Big cities a headache UN summit wants to address
The World Summit on Sustainable Development in Johannesburg - budded Earth Summit 2 - is being billed as the largest U.N. conference ever where 100 heads of state and 60,000 delegates are expected to work on a plan to drag millions out of poverty while protecting the environment.
Jakarta is just one of Asia's megacities - defined as home to more than 10 million people - a growing list of urban jungles that place great strain on local governments and the millions of people who flock from rural areas seeking jobs.
The United Nations predicts that by 2015 there will be 27 megacities in the world, with 15 in Asia alone. That compares with only 12 in 1990. Of that number, seven were in Asia.
From Jakarta to Mumbai, and further afield from Lagos to Sao Paulo, life can be a constant battle with sickness, crime and communal unrest.
The U.N. hopes the Johannesburg meeting can make a difference, but experts believe it will have its work cut out.
World leaders at the summit are expected to pledge to "significantly improve" by 2020 the lives of 100 million of the world's slum dwellers, many of whom live in megacities like Jakarta, capital of Indonesia which is hosting two weeks of pre-summit talks on the resort island of Bali.
Among the biggest concerns are sickness.
"There is a very big health issue. Respiratory disorders for example are massive in many of these cities and the public health costs are very high," Robert Wasson, director of the Centre for Resource and Environmental Studies at Australian National University in Canberra, told Reuters in Bali.
Through an action plan being negotiated at a luxury hotel complex in Bali, Johannesburg also aims to help the poor by boosting access to clean water and modern energy supplies.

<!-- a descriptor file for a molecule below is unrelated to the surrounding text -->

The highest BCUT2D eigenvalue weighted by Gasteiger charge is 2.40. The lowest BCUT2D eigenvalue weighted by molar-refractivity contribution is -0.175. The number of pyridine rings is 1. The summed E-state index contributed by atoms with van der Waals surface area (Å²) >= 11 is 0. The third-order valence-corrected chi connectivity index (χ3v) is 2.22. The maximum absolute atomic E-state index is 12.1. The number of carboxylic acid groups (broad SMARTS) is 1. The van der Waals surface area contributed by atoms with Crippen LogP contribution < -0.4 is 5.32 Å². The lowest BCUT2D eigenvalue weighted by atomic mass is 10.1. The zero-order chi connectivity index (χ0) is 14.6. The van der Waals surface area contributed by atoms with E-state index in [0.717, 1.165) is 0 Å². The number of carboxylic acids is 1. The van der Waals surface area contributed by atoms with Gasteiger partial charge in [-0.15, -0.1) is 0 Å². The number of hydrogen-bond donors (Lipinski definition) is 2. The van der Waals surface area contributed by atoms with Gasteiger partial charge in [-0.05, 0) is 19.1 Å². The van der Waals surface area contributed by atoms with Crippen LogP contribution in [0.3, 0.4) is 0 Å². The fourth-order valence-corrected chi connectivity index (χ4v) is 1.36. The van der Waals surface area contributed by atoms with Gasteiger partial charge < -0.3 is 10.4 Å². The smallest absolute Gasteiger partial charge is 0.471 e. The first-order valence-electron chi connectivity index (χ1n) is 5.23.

The slum dwellers' initiative envisages actions to improve access to land and property, adequate shelter, along with credit programmes for the urban poor. It is not clear who will pay.
Wasson said he believed the quality of life in megacities would probably get worse because poor countries could not, or would not, invest in the infrastructure needed for a clean up.
Indeed, whether Asia liked it or not, the future was more megacities, said Shobhakar Dhakal, a researcher at the Institute for Global Environmental Strategies in Japan.
"It's very difficult to stop megacities growing, particularly in Asia. The Asian way of organisation is a little different than Europe, with the trend being large concentrations of people in certain locations," said Dhakal, also speaking in Bali.
The Asian rate of urbanisation was also much faster than the rest of the world, added Dhakal, an expert on megacities.
Both Wasson and Dhakal said the U.N. target would be hard to reach, considering the funding and the political will required on the part of local authorities to take action.
But Wasson said there was also some benefits to megacities.
"You can concentrate problems. With lots of people, their waste and energy consumption, if you manage it sensibly and in a sustainable way then you can have a huge impact," he said.
He said that in two Asian megacities, Beijing and New Delhi efforts were being made to control air pollution. In New Delhi, he said that was being driven by people, not government.
Much of the prodding to improve megacities would come from growing middle classes, such as in New Delhi, Wasson added.